movie review by Mark Leeper
never-losing Florida lawyer (played by Keanu Reeves) is brought to New
York to be the
hired gun for the most prestigious law firm in New York. There his mentor (Al Pacino) turns out to
be the quintessence of evil. As the new job takes its toll on his marriage and his very soul,
the young lawyer begins to suspect that there is more to the job than meets the eye. This is glossy,
beautifully staged horror film with an intricate plot that pays homage to several classic horror films.
This one will not stretch your mind, but there is a lot to see.
Rating: +2 (-4 to +4), 7 (0 to 10).
New York Critics: 6 positive, 7 negative, 3 mixed
Kevin Lomax is one terrific lawyer. He has an uncanny way of sizing up prospective jury members and knowing who will be sympathetic. Sixty-four cases in Florida and he has not lost a case. It does not matter if the defendant is guilty or innocent, good guy or scumbag--if Kevin prosecutes the defendant is found guilty; if he defends, the verdict is innocent. People start to notice. Someone who has noticed is John Milton, the head of a prestigious and extremely powerful New York law firm. Milton is a slick and charismatic lawyer. He is in bed figuratively with the rich and powerful. He is in bed literally with sleek and the sexy. And his gifts to those he likes are nearly everything that are really worth having. Impressed with Lomax and his wife Mary Ann (Charlize Theron), Milton is anxious to bring Kevin into the firm, to use his genius, to pay him in money, with a palatial apartment, to see Kevin's every sexual fantasy fulfilled. Mary Ann is at first overjoyed at the success her husband is having and is willing to give up some of his time and his intimacy for the success that is everything she could not get back in Gainesville. But a bit at a time she discovers that her husband is making too many sacrifices of what she shared with him and giving it to the firm. Kevin never worried about being a scrupulous lawyer in the past, but this job is taking too much of a toll on his soul. As he gets pulled deeper and deeper into defending the guilty, Mary Ann is slowly disintegrating and Kevin is powerless to stop it. The Devil's Advocate is a good old- fashioned, well-plotted horror film in the style of the horror films of the 60s and 70s. No geysers of blood or crazed stalkers. The first half hour could be from a John Grisham novel. Then weird things start happening. The law firm seems to have its hands in evil, not just figuratively, but also literally.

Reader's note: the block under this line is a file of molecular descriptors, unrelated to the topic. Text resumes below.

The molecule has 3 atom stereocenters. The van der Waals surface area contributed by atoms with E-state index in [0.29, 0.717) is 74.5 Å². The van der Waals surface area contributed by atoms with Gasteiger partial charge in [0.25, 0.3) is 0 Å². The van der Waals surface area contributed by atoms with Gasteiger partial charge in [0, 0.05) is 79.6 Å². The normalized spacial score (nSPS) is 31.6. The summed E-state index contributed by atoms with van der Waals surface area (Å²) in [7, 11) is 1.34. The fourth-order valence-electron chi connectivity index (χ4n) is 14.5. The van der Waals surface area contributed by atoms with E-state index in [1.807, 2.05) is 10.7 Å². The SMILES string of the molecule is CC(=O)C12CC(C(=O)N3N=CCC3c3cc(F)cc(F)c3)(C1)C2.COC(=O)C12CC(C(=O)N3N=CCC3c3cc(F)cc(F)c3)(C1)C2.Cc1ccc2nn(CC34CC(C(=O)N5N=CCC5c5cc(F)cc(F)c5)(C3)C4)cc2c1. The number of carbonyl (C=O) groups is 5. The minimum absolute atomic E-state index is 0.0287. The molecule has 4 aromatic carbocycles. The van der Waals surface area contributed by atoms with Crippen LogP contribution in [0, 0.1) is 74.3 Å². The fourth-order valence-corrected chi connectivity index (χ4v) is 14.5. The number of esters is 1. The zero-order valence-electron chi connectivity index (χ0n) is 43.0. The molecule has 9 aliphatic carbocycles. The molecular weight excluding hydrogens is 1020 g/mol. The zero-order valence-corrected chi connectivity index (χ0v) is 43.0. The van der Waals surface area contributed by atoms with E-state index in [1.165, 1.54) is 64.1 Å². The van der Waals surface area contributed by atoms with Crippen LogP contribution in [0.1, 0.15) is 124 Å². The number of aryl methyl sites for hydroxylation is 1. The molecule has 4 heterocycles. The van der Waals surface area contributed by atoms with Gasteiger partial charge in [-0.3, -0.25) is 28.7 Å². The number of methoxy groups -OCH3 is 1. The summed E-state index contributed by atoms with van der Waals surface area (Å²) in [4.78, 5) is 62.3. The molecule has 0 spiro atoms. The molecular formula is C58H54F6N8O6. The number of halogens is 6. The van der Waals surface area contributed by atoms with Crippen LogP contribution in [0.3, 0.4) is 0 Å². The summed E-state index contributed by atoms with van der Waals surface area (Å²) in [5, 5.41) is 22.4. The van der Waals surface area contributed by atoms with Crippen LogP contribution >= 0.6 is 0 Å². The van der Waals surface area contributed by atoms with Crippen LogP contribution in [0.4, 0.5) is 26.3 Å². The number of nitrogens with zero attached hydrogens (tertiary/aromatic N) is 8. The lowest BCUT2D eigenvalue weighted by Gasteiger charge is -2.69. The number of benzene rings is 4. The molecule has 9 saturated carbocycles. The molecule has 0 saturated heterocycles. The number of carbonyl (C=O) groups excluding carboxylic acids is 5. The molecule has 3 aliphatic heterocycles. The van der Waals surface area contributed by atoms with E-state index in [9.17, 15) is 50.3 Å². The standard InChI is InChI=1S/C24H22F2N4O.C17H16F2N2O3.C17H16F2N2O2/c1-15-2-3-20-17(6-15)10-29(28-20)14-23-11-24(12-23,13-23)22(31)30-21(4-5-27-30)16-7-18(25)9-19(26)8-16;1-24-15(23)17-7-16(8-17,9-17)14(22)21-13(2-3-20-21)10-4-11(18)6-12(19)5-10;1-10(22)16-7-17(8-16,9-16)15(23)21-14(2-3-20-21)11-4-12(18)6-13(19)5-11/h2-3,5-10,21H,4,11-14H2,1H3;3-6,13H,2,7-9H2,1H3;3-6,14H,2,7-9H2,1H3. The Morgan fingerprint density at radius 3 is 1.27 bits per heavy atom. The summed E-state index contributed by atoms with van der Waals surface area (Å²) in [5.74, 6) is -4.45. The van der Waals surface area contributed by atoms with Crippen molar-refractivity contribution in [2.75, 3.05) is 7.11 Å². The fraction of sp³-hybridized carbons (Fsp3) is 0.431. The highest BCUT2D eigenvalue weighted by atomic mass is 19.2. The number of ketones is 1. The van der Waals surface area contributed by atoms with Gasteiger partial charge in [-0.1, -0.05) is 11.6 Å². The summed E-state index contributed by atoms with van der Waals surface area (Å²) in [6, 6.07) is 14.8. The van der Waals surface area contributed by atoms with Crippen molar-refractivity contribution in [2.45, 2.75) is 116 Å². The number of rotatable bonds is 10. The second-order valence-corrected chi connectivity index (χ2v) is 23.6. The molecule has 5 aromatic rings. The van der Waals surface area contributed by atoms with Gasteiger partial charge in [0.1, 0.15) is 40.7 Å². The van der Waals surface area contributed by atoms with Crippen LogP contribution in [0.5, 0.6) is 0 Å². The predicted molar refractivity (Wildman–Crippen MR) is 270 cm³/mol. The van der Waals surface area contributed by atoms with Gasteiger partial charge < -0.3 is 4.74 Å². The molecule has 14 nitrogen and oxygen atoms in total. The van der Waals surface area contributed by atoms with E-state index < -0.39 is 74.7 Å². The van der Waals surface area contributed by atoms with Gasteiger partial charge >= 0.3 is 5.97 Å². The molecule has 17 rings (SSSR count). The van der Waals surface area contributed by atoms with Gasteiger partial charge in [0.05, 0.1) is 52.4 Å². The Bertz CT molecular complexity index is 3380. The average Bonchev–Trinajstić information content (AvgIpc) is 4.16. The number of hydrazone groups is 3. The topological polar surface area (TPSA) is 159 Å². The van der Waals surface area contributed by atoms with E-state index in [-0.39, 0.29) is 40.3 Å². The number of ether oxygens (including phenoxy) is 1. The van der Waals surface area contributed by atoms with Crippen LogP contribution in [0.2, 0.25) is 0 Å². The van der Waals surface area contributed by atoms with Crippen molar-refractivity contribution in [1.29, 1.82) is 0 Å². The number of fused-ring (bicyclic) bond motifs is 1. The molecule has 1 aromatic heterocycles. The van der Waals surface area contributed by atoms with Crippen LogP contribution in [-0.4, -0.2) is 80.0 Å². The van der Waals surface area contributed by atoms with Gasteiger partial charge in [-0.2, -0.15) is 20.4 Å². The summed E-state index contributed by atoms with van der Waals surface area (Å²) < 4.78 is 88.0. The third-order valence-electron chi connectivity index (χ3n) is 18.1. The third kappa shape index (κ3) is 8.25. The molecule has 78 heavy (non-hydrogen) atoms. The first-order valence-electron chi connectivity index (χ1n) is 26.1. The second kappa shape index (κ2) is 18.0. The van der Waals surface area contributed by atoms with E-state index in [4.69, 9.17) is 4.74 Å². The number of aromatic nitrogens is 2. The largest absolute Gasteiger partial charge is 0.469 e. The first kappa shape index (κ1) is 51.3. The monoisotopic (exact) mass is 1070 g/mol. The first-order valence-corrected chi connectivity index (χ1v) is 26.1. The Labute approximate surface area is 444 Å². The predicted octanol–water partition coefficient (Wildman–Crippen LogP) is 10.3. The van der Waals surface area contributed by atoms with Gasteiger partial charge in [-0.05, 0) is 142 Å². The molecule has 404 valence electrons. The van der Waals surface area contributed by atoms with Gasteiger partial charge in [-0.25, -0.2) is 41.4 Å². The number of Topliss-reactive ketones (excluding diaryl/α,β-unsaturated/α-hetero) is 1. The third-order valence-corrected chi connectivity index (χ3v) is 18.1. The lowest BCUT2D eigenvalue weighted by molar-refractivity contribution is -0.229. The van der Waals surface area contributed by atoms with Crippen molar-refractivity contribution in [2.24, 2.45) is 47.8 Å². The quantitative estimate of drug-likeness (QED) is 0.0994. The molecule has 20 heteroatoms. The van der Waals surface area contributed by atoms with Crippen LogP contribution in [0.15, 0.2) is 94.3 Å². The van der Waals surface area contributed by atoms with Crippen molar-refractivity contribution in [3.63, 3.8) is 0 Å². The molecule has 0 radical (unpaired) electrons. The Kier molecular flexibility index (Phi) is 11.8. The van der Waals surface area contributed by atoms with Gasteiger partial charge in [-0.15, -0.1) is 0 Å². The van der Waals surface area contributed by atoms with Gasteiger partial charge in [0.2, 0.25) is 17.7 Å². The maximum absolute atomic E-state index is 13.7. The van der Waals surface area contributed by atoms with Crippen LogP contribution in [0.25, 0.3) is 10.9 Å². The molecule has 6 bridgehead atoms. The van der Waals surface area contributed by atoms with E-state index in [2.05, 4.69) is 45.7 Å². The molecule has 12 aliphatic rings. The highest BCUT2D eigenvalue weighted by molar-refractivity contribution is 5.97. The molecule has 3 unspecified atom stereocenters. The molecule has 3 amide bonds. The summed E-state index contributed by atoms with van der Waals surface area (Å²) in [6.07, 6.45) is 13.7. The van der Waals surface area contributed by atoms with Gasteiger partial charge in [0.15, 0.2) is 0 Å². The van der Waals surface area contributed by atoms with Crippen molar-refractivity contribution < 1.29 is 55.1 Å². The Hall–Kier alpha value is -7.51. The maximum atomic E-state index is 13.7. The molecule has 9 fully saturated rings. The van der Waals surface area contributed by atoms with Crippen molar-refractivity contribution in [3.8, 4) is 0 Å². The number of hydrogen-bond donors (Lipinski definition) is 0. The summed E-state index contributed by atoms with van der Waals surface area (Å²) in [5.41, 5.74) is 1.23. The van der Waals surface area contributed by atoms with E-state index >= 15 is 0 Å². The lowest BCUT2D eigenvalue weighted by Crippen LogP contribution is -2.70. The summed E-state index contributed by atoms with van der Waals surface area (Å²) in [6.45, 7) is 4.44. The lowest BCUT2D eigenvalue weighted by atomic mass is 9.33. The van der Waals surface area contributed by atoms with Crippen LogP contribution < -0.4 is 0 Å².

In the past I have not been fond of Keanu Reeves's acting which I generally find wooden. Here perhaps that quality works to his advantage, both to contrast to Al Pacino and to present the feeling that there is something mysterious going on in his mind that we cannot quite fathom. And if there is not quite enough going on the screen with Reeves's performance, there is more than enough supplied by Pacino. Pacino is far more expressive in part because his character can afford to be. He gives a high-energy performance that would steal a scene from a puppy. There are, however, two scenes in the film when he turns the performance up too high and he goes into overload mode. One is a pivotal scene involving the character played by Jeffrey Jones; the other time is an extended scene very near the end of the film. Both times his performance gets to be just a bit overripe. Charlize Theron is rather nice as the incredible dissolving wife. Also nice to see is an uncredited part by the always watchable Delroy Lindo. The acting is all brought together by Taylor Hackford, who previously did the under-rated The Idolmaker, as well as An Office and a Gentlemanand Dolores Claiborne. The set design by Roberta J. Holinko is very nice with some really memorable artwork. Other effects by Rick Baker are perhaps not up to some of his finest, but are still very worth seeing.
This may not be the most intelligent film of the autumn season, but it stands among the best horror films we have seen on the screen in the last few years. I rate it a +2 on the -4 to +4 scale.
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